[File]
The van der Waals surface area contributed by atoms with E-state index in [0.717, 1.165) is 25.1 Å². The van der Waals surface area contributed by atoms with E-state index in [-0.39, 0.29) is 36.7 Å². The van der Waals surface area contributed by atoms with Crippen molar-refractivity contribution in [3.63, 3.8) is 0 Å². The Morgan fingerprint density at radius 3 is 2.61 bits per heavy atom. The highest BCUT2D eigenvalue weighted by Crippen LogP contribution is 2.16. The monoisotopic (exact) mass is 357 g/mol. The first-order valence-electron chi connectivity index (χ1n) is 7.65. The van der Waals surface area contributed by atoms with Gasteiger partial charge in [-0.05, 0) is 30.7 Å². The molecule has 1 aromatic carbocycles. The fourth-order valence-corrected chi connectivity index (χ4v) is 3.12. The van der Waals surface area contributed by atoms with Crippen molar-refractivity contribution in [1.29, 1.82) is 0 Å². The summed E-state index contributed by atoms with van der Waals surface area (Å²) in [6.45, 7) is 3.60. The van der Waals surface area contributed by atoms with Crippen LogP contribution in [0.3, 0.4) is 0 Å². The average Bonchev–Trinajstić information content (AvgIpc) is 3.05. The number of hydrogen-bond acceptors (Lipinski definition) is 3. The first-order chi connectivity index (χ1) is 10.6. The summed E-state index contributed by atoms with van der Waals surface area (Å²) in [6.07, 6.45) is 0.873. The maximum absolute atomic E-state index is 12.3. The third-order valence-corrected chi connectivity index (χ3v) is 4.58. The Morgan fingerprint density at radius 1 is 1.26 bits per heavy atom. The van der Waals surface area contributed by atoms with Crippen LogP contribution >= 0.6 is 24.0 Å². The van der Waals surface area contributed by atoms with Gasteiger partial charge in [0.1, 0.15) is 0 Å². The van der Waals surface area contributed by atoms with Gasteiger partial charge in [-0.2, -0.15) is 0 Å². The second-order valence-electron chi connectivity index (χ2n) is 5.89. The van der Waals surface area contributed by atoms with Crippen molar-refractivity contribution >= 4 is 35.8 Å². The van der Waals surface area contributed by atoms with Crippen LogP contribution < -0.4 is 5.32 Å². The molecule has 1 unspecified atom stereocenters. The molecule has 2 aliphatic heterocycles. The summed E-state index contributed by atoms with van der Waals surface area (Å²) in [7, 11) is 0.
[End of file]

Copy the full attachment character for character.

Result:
The van der Waals surface area contributed by atoms with E-state index in [0.717, 1.165) is 25.1 Å². The van der Waals surface area contributed by atoms with E-state index in [-0.39, 0.29) is 36.7 Å². The van der Waals surface area contributed by atoms with Crippen molar-refractivity contribution in [3.63, 3.8) is 0 Å². The Morgan fingerprint density at radius 3 is 2.61 bits per heavy atom. The highest BCUT2D eigenvalue weighted by Crippen LogP contribution is 2.16. The monoisotopic (exact) mass is 357 g/mol. The first-order valence-electron chi connectivity index (χ1n) is 7.65. The van der Waals surface area contributed by atoms with Gasteiger partial charge in [-0.05, 0) is 30.7 Å². The molecule has 1 aromatic carbocycles. The fourth-order valence-corrected chi connectivity index (χ4v) is 3.12. The van der Waals surface area contributed by atoms with Crippen molar-refractivity contribution in [1.29, 1.82) is 0 Å². The summed E-state index contributed by atoms with van der Waals surface area (Å²) in [6.45, 7) is 3.60. The van der Waals surface area contributed by atoms with Crippen LogP contribution in [0.3, 0.4) is 0 Å². The average Bonchev–Trinajstić information content (AvgIpc) is 3.05. The number of hydrogen-bond acceptors (Lipinski definition) is 3. The first-order chi connectivity index (χ1) is 10.6. The summed E-state index contributed by atoms with van der Waals surface area (Å²) in [6.07, 6.45) is 0.873. The maximum absolute atomic E-state index is 12.3. The third-order valence-corrected chi connectivity index (χ3v) is 4.58. The Morgan fingerprint density at radius 1 is 1.26 bits per heavy atom. The van der Waals surface area contributed by atoms with Crippen LogP contribution >= 0.6 is 24.0 Å². The van der Waals surface area contributed by atoms with Gasteiger partial charge in [0.1, 0.15) is 0 Å². The van der Waals surface area contributed by atoms with Gasteiger partial charge in [-0.2, -0.15) is 0 Å². The second-order valence-electron chi connectivity index (χ2n) is 5.89. The van der Waals surface area contributed by atoms with Crippen molar-refractivity contribution >= 4 is 35.8 Å². The van der Waals surface area contributed by atoms with Crippen LogP contribution < -0.4 is 5.32 Å². The molecule has 1 unspecified atom stereocenters. The molecule has 2 aliphatic heterocycles. The summed E-state index contributed by atoms with van der Waals surface area (Å²) in [7, 11) is 0.